from another country. The admit clerk is also a citizen from the same country as the patient. The admit clerk and the patient are both in the USA on student visas. The admit clerk has a temporary work permit. The patient was admitted with severe problems from an aborted pregnancy. The country of where the patient is from has very strict laws pertaining to women who have sex out side of wedlock. The most sever penalty is death to the woman. The clerk, being very aware of the penalties of their country decided to take the medical records and falsify the information. The clerk indicated the patient was admitted for an appendectomy, which was not the case, this was found out and the admittance clerk was terminated. The District Attorney brought the case into court in the state of Georgia. The admit clerk who is twenty five years old was prosecuted and was sentenced to 15 years in federal prison. The master's degree that she would have earned from the local university was not given to her because the occurrence that happened three weeks prior to the semester ending. The intentions from the clerk are admirable. She did not realize or contemplate being caught. The laws in this country for falsifying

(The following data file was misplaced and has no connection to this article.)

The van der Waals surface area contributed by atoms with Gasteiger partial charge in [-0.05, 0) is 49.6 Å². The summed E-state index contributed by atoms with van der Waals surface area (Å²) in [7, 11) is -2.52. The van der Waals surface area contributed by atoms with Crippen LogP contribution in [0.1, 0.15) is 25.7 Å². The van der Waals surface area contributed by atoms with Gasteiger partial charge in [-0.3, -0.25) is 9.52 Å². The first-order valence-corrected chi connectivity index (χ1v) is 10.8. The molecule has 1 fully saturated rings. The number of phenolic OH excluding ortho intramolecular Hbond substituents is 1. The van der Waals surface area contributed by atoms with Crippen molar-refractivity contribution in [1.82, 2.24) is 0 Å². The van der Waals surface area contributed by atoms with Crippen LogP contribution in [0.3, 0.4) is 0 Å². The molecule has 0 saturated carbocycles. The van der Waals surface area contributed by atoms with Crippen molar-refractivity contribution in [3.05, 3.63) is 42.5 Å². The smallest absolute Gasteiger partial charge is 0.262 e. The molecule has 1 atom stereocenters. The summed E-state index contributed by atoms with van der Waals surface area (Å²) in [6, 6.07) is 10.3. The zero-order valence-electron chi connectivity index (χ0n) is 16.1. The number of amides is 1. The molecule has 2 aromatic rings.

medical records are a federal offence.

There are many angles in which one can argue the good and bad points, ethical and non-ethical plane of this story. The professional final act was in good faith from an ethical stand point. When her patient approached her with the problem, the professional knew of her culture and certain consequences women from that country faced. Anyone finding out what had happen could result in death for her. In America our views are more liberal allowing us certain liberties. Ethical judgment must trump religious belief shown by the undeniable fact that many persons have been tortured and/or murdered by people motivated by religious zeal or conviction.